Wednesday, March 4, 2009

The Surprising History of How we are Born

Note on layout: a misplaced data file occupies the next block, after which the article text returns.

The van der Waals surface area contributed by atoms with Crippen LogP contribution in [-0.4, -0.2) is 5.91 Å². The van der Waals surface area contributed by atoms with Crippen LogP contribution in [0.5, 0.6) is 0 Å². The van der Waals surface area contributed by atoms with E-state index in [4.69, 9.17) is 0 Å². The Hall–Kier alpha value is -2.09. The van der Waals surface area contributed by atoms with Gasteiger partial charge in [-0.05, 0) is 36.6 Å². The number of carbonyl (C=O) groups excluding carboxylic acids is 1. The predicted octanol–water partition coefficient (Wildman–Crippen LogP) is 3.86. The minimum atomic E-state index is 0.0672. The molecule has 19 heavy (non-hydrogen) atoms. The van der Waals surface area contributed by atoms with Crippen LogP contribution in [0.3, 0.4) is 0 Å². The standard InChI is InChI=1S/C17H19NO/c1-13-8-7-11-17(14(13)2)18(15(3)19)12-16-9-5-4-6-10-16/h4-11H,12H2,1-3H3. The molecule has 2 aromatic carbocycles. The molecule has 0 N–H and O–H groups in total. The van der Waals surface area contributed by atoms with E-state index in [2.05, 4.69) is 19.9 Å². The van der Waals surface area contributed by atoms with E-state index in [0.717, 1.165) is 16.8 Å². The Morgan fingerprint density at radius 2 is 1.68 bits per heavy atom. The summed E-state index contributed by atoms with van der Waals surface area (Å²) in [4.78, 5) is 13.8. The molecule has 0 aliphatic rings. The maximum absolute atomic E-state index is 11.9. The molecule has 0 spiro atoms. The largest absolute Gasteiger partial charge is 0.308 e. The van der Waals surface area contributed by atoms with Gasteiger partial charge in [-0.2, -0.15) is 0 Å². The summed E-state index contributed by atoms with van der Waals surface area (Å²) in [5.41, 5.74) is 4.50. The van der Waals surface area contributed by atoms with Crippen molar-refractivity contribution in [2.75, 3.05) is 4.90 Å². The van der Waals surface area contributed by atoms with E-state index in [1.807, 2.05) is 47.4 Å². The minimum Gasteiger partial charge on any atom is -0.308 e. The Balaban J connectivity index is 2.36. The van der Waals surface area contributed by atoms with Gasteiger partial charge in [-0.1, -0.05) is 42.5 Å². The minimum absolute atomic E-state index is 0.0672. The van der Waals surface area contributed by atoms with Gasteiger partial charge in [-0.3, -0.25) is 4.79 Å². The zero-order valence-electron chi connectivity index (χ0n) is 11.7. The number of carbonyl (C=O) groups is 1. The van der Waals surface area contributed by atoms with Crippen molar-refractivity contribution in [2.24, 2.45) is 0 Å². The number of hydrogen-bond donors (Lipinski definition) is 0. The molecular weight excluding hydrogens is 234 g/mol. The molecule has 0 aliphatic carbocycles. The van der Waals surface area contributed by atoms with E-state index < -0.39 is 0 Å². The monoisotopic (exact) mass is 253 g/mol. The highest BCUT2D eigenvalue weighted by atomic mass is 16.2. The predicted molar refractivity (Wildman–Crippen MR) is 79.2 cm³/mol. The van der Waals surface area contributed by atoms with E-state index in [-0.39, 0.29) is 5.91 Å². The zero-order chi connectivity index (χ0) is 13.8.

One of the things that has changed my entire perspective about birth is a book by Tina Cassidy, a former Boston Globe reporter, entitled 'Birth: The Surprising History of How we are Born.'  In this book, she recounts historical events that have molded the current medicalized model of childbirth.  Instead of situating my opinion right here in this paragraph, I'm going to leave it up to the reader here to go onto her website, read her other articles, and formulate their own.   After reading this book a couple years ago (which, by the way, should not be read by currently pregnant women), I decided to do my own research on the subject, which culminated in a research paper I wrote for my Medical History class on the dawn of obstetrics, the repression of modern midwifery, and the comparison of two prominent physicians in the profession--Joseph B. DeLee, who popularized forceps delivery, and Grantly Dick-Read, who wrote the now out-of-print book entitled 'Childbirth without Fear.'  In my research, I realized the kind of birth I wanted to have and midwifery spoke volumes to me.  Midwives do every single thing that obstetricians do, including recognizing emergencies, administering pitocin for uterine hemorrhage, and other things, except perform cesarean sections, which are wonderful and necessary in emergency situations.  Midwifery care is a bit more personal and comprehensive and includes many other realms than just checking the health of the mother and baby.  For me, I knew that I only wanted the OB for an emergency case and if you have a good midwife, she knows how to recognize these emergencies earlier and has a very close working relationship with her backup OB.  My midwife's c-section rate is 2-3 percent for all her deliveries, compared to the general 29-40 percent at most American hospitals.  This statistic was huge for me and I wanted the best care possible for this entire process.  Currently, I am an advocate for a woman's choice in this realm and am constantly filled with the goal of gently educating people about what choices they actually have and how to weigh the risks and benefits.  I always say, "I'm fine with someone who chooses to schedule a c-section so her busy husband can plan to be around for the birth as long as she is completely educated about all her choices and how they affect future outcomes."  I think, above all, a woman must feel comfortable and safe no matter what is going on.  I support this, and honor this because women's health is my passion!  Tina Cassidy, having a violent c-section for her first birth and then a safe home-birth VBAC (vaginal birth after cesarean) for her second, currently sits on the board of the Business of Being Born team with Ricki Lake and Abby Epstein.  She is a vast resource and has devoted her career to this bountiful subject.  She is one of my heroines.   

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